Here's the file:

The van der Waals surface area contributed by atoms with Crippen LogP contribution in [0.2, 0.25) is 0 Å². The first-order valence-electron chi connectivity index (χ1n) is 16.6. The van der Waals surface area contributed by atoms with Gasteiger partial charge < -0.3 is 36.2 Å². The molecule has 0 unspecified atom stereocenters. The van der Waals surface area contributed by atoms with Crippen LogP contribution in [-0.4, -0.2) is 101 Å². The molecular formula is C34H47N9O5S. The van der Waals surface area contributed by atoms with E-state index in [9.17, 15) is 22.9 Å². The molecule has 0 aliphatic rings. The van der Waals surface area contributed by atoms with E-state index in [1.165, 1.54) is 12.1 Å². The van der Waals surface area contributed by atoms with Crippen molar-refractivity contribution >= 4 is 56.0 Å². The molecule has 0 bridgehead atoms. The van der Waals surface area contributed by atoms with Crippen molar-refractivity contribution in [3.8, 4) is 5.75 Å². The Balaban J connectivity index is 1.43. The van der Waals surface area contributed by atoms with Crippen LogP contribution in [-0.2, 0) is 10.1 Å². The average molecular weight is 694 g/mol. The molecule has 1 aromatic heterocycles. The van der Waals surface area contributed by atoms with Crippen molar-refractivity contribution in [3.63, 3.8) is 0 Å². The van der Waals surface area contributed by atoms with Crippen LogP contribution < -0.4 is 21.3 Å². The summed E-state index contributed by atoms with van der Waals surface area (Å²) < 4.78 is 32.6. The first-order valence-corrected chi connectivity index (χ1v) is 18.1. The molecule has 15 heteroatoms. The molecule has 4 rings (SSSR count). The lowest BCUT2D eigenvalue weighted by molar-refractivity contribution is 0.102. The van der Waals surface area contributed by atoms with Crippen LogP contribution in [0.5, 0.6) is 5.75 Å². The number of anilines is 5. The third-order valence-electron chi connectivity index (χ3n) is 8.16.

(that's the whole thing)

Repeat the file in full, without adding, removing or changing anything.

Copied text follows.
The van der Waals surface area contributed by atoms with Crippen LogP contribution in [0.2, 0.25) is 0 Å². The first-order valence-electron chi connectivity index (χ1n) is 16.6. The van der Waals surface area contributed by atoms with Gasteiger partial charge < -0.3 is 36.2 Å². The molecule has 0 unspecified atom stereocenters. The van der Waals surface area contributed by atoms with Crippen LogP contribution in [-0.4, -0.2) is 101 Å². The molecular formula is C34H47N9O5S. The van der Waals surface area contributed by atoms with E-state index in [9.17, 15) is 22.9 Å². The molecule has 0 aliphatic rings. The van der Waals surface area contributed by atoms with E-state index in [1.165, 1.54) is 12.1 Å². The van der Waals surface area contributed by atoms with Crippen molar-refractivity contribution >= 4 is 56.0 Å². The molecule has 0 bridgehead atoms. The van der Waals surface area contributed by atoms with Crippen molar-refractivity contribution in [3.8, 4) is 5.75 Å². The Balaban J connectivity index is 1.43. The van der Waals surface area contributed by atoms with Crippen LogP contribution in [-0.2, 0) is 10.1 Å². The average molecular weight is 694 g/mol. The molecule has 1 aromatic heterocycles. The van der Waals surface area contributed by atoms with Crippen molar-refractivity contribution in [3.63, 3.8) is 0 Å². The van der Waals surface area contributed by atoms with Crippen LogP contribution < -0.4 is 21.3 Å². The summed E-state index contributed by atoms with van der Waals surface area (Å²) < 4.78 is 32.6. The first-order valence-corrected chi connectivity index (χ1v) is 18.1. The molecule has 15 heteroatoms. The molecule has 4 rings (SSSR count). The lowest BCUT2D eigenvalue weighted by molar-refractivity contribution is 0.102. The van der Waals surface area contributed by atoms with Crippen LogP contribution in [0.5, 0.6) is 5.75 Å². The number of anilines is 5. The third-order valence-electron chi connectivity index (χ3n) is 8.16.